Tuesday, October 17, 2006

Civil Rights Museum in Memphis

in Rev. Kyles's office with Deloris. Rev. Kyles was with Dr. King when he was assassinatedYou can not go to Memphis and not visit the National Civil Rights museum. Outside the museum, there is a woman who has been protesting for over 18 years, saying the museum reminds people of a wrongful past and it should be closed down! It sounded to me like a strange demand, after all thats what museums are for, to learn from the past. I didn't get a chance to speak to the protestor, as she was sleep inside her makeshift tent, and I did not want to wake her up.

The museum is built right next to the motel where Dr. Martin Luther King was assassinated. The room is kept almost as it was when the assassination took place.
As you walk through it, you can't help but get the feel of the injustice and the wrongs of the past. The ugly KKK rallies, the horrible pictures of lynchings, films of life under segregation. I sat in one of the buses from the days of segregation. Rosa Parks started her protest by sitting in the Whites Only section of one of these very buses.

Then once you get a good feel of the injustices, the museum takes you through the non-violent struggle of the civil rights campaigners. A film showed how the activists were trained in resisting to lash back at violence, and then an actual film shows how activists are sitting in a whites only bar, getting punched, spat on and cigarette ashes flicked on their head but magnificently resist to return violence with violence. There is the exception of one young black boy. Several white youth gang up on him, at first he takes their punches and kicks without returning their blows, but soon he gives up and fights back :) giving as good as he gets (almost). I couldn't help murmuring with delight "Go on my son!" and wished I was there next to him helping him fight back the thugs. The film shows the young black boy being arrested after the scuffle, his mother is interviewed. As she wipes a tear off her face she asks in her sweet southern accent, "what did my boy do wrong?" and there I got a lump in my throat.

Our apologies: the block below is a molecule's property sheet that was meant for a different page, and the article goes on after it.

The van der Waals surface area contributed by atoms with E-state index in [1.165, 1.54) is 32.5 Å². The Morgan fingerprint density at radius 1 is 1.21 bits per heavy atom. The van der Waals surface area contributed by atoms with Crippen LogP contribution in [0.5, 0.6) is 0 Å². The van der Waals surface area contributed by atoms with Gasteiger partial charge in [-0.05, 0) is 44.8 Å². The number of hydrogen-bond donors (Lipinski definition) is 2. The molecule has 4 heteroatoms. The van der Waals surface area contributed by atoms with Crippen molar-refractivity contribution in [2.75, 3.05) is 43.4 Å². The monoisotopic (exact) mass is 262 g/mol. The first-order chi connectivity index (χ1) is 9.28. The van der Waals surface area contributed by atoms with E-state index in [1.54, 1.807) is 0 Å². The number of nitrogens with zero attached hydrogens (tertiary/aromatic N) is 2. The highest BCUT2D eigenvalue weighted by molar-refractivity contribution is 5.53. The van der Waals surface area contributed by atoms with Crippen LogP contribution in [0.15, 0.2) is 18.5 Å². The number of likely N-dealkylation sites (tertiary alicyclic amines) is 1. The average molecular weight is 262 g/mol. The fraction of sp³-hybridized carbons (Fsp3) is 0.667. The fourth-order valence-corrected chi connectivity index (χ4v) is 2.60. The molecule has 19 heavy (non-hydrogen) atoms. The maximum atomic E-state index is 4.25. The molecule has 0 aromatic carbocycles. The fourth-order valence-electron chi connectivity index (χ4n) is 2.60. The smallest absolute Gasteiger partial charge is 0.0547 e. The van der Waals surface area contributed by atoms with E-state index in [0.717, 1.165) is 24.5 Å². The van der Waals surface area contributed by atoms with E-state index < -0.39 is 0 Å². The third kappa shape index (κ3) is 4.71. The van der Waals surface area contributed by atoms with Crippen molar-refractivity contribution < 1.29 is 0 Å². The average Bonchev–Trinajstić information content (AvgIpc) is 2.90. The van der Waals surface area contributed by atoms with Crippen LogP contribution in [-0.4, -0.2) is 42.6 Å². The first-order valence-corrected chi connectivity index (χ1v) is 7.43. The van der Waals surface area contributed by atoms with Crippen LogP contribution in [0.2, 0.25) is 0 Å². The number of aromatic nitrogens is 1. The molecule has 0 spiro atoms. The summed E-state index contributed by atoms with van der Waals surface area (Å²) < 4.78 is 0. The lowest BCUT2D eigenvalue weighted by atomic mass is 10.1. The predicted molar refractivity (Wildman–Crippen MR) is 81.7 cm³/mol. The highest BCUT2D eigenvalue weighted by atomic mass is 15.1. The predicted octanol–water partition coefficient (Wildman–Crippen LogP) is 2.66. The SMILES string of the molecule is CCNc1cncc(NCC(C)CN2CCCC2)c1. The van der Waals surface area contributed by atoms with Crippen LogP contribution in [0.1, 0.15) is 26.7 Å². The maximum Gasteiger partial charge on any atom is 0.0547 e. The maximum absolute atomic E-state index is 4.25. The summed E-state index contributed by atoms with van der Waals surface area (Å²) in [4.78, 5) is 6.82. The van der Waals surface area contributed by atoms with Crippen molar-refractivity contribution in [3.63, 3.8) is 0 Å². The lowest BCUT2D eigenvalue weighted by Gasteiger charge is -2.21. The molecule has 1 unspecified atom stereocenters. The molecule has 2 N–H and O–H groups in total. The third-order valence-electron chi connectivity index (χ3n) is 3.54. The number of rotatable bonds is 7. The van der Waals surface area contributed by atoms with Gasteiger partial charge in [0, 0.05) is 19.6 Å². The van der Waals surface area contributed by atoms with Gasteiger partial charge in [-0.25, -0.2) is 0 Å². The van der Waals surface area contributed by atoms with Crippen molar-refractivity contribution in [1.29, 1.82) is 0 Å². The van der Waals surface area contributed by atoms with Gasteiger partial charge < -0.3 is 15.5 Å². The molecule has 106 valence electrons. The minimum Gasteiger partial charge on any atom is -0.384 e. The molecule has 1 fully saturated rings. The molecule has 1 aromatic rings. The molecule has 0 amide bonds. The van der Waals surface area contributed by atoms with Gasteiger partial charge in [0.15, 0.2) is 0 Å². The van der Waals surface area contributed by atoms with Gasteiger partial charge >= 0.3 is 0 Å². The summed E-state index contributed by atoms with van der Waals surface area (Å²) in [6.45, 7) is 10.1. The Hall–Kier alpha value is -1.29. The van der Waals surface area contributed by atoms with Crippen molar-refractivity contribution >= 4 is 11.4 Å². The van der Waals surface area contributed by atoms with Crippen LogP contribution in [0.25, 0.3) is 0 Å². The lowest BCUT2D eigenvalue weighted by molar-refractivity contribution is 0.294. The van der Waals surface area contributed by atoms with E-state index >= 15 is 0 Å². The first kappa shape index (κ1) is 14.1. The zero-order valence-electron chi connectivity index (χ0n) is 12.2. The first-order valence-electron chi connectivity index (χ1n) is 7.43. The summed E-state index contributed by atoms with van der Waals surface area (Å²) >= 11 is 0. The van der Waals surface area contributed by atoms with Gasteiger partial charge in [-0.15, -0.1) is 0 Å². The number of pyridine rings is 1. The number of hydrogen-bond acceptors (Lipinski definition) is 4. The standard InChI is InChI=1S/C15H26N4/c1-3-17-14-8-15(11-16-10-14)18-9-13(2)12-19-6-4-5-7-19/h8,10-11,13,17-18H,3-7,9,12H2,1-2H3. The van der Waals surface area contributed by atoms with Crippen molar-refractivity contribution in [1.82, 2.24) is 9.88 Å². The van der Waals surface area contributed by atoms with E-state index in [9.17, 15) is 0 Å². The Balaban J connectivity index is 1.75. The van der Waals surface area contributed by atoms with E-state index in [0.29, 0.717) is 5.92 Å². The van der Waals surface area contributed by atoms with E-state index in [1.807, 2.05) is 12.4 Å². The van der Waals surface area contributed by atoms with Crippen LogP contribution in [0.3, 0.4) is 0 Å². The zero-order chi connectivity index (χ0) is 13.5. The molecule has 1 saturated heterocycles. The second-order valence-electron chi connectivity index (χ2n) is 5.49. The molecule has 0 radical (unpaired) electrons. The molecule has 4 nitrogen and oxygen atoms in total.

The museum is really a must see and I definitely recommend it. Shame one is not allowed to take pictures inside it.

In the gift shop, I purchased this mouse mat for my son to remind him that it is always the courage of a few that makes this a better world. It is a picture of three black youth in Birmingham, Alabama - 1963, resisting the high pressure water hose, looking proud, resolute and defiant. That's what I like to see, people who stand up for their rights :

6 comments:

Anonymous said...

Gandhi reminds us the means are the ends in the processes of becoming. You do not achieve goodness by evil means.

"Nonviolence means avoiding not only external physical violence but also internal violence of spirit. You not only refuse to shoot a man, but you refuse to hate him."-- Martin Luther King Jr.

Increasingly aware of the unity of all being and our mutual interdependency with every other person on the planet and with the earth itself, a new paradighm must evolve in the 21st century in ways that make it sustainable and a voice for global sanity. That evolution will require a willingness to leave behind or transcend chauvinist, ultra-nationalist, and tribalist elements of our past, but to be authentic it must incorporate much of what has been spiritually vibrant and powerful.

Anonymous said...

I recall the Four-fold noble truths of Buddhism -- the world is full of suffering. "Birth is suffering, death is suffering, old age is suffering. To meet a man one hates is suffering. To be separated from someone one loves is suffering. You get the point. Hardship is a universal truth."